Irrational thinking starting to sound rational

She went on to ask questions like who determines what’s irrational. Who determines what right and wrong, what is true or not? And then she started telling me that no one knows that Bill Clinton comes to visit her and loves her. She explained that they had to let Hillary stand next to Bill in her place in the news because she looks better for the TV cameras. A part of me could rationally understand what she was saying about her dreams and her meds.  I can’t begin to explain, however, what it feels like to watch someone lose their grasp on reality, know where it’s heading and feel powerless to stop it. It was her right to drink socially as it was her right to refuse medication and treatment. I’ll try to touch on the laws surrounding this in one of my other posts.
It was months before she ended up in the hospital again. Yes, the police were involved.

It was another few months before she was ready to go home again. Fortunately, we were able to save her apartment and she didn’t have to start at the beginning again, even so, it wasn’t easy to return to that place. Eventually, we found another apartment and she found another group of friends. I don’t know if she ever made peace with her You and her medications, but she certainly gave me an education that I could never repay.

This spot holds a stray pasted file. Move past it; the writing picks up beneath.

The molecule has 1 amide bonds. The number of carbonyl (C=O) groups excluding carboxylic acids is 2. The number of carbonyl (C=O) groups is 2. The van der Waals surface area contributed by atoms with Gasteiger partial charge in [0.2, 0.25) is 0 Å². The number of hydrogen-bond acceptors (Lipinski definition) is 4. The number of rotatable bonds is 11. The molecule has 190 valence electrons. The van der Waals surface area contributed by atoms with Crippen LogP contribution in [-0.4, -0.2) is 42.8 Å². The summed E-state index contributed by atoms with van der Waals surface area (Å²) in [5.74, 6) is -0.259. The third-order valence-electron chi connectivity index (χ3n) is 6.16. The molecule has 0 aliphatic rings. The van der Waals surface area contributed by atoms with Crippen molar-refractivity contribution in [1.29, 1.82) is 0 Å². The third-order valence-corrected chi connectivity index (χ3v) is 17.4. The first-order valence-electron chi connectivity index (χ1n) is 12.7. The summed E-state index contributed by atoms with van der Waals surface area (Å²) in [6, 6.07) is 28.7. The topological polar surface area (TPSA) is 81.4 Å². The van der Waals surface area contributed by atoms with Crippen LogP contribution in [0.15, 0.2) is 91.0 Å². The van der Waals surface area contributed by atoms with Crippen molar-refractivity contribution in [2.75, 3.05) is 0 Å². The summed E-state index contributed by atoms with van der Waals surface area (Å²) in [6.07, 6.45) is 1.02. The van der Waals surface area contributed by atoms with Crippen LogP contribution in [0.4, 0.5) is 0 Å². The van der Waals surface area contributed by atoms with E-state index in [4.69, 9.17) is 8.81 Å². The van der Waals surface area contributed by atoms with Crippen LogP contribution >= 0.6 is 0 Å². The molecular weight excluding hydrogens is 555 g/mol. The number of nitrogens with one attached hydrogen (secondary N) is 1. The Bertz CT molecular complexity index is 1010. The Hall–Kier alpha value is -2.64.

Resources

You can find many more stories, resources to find services or general information for consumers and their families at the following sites:
SAMSHA (Substance Abuse and Mental Health Service Administration) at https://www.samhsa.gov/
NAMI (National Alliance on Mental Illness (a grassroots organization run by families and consumers) https://www.nami.org/About-NAMI

Please look out for my other posts related to this topic.

Voting- A to Z challenge letter V

Blog challengea2z-h-small.